Rising Mortgage Rates ImageShould I fix my mortgage rate now while rates are low? It’s a question that I am asked at least a couple of times a week, and not always by clients, but simply by anyone who knows what I do for a living. People have been asking me this question for a few years now.

It is true that UK interest rates are at historic lows and have been at just 0.5% since 2009 which for most people means that mortgage rates are pretty cheap. And being so low it seems likely to most people that when the rates do start to move it will be up.

When I talk to be people about it I find they watch the news and listen to the radio hoping for a hint of when the rates are due to go up. The press speculates about comments made by Mark Carney (governor of the Bank of England) and the public watch for signs of change in the UK economy.

It’s not about the economy it’s about you and your family.

Your Family Your Home Your Mortgage

How the UK economy is doing should, in my opinion, have no real bearing on whether you fix your mortgage. It shouldn’t matter how local job prospects are, how well your company is doing or the economy of your town. The UK, Houghton le Spring (or wherever you live) economy is irrelevant.

Personally, it’s about the economy of your house. That is all that matters, how far would rates need to rise before you couldn’t cope with your mortgage payment anymore and are you willing to take that risk.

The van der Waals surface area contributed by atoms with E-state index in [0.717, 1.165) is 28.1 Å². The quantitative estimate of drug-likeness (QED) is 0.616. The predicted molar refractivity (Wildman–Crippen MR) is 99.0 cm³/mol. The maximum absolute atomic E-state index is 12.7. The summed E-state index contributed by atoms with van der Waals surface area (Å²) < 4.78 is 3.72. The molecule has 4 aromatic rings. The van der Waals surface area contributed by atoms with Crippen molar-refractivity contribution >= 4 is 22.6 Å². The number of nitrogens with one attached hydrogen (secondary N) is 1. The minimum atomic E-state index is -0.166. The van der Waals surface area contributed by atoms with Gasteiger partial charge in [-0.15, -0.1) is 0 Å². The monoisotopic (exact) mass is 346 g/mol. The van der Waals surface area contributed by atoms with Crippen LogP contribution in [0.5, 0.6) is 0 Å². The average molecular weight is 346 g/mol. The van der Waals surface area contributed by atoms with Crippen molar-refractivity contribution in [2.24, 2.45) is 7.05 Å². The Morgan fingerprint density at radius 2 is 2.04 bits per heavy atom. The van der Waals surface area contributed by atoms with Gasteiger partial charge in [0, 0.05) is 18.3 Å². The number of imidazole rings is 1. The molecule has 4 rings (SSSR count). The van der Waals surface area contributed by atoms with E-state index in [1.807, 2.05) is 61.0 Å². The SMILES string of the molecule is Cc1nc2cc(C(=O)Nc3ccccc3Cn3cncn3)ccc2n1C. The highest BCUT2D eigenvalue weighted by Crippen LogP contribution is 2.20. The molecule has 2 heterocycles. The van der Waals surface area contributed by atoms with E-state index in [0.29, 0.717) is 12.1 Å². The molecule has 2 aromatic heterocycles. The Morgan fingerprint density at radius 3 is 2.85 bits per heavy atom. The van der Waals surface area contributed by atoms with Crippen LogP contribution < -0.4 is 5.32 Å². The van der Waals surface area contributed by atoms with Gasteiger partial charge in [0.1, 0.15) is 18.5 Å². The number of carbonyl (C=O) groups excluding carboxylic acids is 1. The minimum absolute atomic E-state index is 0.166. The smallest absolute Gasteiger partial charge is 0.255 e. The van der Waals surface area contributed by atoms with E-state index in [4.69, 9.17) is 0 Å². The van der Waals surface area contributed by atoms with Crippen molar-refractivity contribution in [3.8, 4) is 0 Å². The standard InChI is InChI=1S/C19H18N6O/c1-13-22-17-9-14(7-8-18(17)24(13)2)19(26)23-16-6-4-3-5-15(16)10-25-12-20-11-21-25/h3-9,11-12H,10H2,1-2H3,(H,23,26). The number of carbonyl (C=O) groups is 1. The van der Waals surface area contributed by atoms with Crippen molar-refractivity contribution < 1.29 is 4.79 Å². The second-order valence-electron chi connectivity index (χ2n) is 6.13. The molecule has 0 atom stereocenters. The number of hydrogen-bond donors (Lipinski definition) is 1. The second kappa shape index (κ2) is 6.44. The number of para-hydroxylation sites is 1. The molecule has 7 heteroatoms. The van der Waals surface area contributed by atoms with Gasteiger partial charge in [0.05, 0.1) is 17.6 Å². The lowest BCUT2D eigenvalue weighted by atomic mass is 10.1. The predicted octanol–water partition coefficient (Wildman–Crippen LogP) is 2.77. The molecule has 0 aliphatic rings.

Right now the Bank Of England base rate is 0.5% and has been for 6 years. 10 years ago the rate was 4.50% and 20 years ago it was 6.6250%. If you want the full history you can view it on the Bank of England Website the point I am trying to make though is that we live in unusual times. So what you need to ask yourself is what would it mean for us if the rate went up.

A quick look at my mortgage sourcing system right now shows that if you have a £150,000 mortgage on a £200,000 property with 20 years to go you can get a low rate re-mortgage variable rate of just 1.89% giving a monthly payment of £751.04 per month. Well if rates go up 1% the standardised illustration you get these days tells you your payment will rise by £73 per month to £823.66 so maybe you drop your Sky TV package and tighten your belt a bit. What if they go up by 2% and your payment is £900.30, 3% and you're at £980.84, what if it doesn’t stop there 5% and you're at £1,116. I’m not trying to scaremonger here or suggest rates will suddenly jump to that level (though they have been there before) my point is this, work out what you and your family can handle when deciding whether the extra a fixed rate costs is worth the security that your family will get.

Can we cope with a 1%, 2%, 5% or even more increase in rates, this is the question you should be asking yourself (and your adviser) when you decide whether to fix your mortgage rate or chance it on a variable, not what the economy and the jobs market are doing.

Out of interest in the same scenario above our family with the £150,000 mortgage could have had 2 years fixed at 1.99% payment of £758.11 per month just over £7 more per month than the variable rate. Fixing for 5 years they could have had a rate of 2.65% giving a payment of £805.86, almost £55 per month than the variable but 5 years of stability.

The rates I have quoted above are all real but not necessarily the very best deals available, as I have just had a brief look for this blog post and will probably be out of date by the time I hit publish. If you’d like to chat about your mortgage options and I will find the very best deals for you then just give me a call on 0191 4066453 or drop me an email.